Yemen: Sanaa sees third day of Hashid clashes

25 May 2011

Clashes between the Hashid tribe and government forces have continued since Monday

Street battles between Yemeni security forces and the country’s most powerful tribal federation are continuing for a third day in the capital, Sanaa.

At least 44 people have died in the clashes, which began after forces loyal to President Ali Abdullah Saleh moved against a tribal leader’s compound.

The tribal leader, Sheikh Sadeq al-Ahmar, has joined an uprising against President Saleh’s rule.

On Sunday, the president refused to sign a deal to stand down.

One report early on Wednesday said forces loyal to Sheikh al-Ahmar had moved to take control of several public buildings.

They seized the state news agency Saba and the national airline building, while also trying to storm the interior ministry headquarters, AFP news agency reported.

‘Don’t take orders’

But Mr Saleh remained defiant in a statement read by his spokesman on Wednesday.

“I will not leave power and I will not leave Yemen,” the spokesman, Ahmed al-Soufi, quoted the president as saying.

He dismissed fears that Yemen risked civil war, and that the country might turn into a failed state or an “al-Qaeda refuge.”

And he implicitly criticised Western efforts to mediate a transition, saying: “I don’t take orders from outside.”

He also said he was still prepared to sign a transition deal “within a national dialogue and a clear mechanism”.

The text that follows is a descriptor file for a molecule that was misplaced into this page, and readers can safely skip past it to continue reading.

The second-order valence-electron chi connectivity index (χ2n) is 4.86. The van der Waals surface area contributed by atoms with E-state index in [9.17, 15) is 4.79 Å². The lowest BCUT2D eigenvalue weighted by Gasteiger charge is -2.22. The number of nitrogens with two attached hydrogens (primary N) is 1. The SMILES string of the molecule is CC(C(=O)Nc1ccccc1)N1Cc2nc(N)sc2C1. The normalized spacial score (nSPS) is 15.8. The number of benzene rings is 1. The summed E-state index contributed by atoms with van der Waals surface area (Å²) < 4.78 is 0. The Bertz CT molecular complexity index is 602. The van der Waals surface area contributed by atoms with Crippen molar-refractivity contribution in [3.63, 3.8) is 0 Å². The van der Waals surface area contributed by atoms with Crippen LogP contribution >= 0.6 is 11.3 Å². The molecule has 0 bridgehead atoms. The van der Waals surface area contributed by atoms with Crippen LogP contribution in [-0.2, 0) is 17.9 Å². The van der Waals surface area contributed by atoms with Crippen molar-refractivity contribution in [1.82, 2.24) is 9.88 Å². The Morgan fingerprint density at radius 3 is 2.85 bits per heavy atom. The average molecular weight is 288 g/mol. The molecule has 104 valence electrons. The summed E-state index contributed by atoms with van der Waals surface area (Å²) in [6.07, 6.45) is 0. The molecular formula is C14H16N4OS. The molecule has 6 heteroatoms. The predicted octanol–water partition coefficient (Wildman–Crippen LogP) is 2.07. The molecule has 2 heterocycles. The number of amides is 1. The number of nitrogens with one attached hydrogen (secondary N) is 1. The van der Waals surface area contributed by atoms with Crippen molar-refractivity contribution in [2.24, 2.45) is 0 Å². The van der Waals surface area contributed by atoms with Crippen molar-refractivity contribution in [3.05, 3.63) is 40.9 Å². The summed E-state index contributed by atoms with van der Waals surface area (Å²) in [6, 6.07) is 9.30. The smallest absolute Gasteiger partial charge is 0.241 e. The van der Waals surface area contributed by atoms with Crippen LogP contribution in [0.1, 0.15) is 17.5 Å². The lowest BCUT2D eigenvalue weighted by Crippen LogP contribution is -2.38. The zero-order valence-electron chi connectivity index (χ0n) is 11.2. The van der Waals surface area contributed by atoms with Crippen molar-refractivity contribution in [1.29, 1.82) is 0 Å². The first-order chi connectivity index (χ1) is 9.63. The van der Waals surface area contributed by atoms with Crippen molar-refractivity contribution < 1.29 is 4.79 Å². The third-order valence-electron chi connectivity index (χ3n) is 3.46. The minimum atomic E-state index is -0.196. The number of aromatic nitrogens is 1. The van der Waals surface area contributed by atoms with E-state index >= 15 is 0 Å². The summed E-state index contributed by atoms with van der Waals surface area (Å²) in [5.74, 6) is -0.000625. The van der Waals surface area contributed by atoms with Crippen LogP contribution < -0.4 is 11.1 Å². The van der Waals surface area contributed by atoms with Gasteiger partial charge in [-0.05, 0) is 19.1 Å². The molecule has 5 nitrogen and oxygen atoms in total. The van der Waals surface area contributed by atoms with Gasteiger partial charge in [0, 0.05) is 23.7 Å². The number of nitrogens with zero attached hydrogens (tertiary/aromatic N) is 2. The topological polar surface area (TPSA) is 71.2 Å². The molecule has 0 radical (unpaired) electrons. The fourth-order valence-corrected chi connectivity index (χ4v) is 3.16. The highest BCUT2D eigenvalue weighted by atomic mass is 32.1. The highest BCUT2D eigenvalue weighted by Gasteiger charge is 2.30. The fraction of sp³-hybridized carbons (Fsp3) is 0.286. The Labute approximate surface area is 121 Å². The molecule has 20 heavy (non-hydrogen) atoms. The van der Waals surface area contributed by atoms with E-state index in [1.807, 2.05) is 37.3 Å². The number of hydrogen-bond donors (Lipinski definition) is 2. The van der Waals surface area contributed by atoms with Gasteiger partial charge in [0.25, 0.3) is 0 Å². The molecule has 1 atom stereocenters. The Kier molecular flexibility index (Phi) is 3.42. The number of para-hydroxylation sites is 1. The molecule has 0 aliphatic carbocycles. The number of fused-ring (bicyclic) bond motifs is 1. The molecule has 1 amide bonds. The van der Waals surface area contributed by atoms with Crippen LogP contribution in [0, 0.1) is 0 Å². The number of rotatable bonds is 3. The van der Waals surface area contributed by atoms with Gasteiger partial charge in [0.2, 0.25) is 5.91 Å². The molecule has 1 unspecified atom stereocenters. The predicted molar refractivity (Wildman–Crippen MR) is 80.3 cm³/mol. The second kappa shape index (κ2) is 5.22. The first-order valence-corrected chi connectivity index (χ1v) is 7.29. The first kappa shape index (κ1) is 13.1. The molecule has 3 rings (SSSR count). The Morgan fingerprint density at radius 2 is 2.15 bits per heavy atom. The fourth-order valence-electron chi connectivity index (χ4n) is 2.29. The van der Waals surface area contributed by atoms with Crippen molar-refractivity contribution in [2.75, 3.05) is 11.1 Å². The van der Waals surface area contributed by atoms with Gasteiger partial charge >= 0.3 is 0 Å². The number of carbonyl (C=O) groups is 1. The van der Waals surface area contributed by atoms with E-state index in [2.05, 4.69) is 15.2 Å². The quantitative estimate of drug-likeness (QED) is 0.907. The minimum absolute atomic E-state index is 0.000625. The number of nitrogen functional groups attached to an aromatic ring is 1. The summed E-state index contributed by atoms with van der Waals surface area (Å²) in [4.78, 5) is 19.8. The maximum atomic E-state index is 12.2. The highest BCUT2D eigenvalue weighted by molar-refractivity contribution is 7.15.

“No more concessions after today,” he added.

Later on Wednesday, US President Barack Obama – in a joint press conference with British Prime Minister David Cameron in London – repeated his call for Mr Saleh to “move immediately on his commitment to transfer power”.


The deal Mr Saleh has so far refused to sign called for him to step down within a month after 33 years in office and hand over power to a unity government.

It would also have given the president immunity from prosecution.

Mr Saleh has previously said he would only sign in the presence of opposition leaders.

Sheikh Ahmar, head of the powerful Hashid tribe, is a former supporter of the president. He joined the anti-government protests against Mr Saleh in March.

On Tuesday, his compound appeared to have been shelled as tribal leaders were trying to mediate a ceasefire there.

President Saleh has accused the sheikh of trying to provoke civil war, but the same accusation has been levelled against the president.

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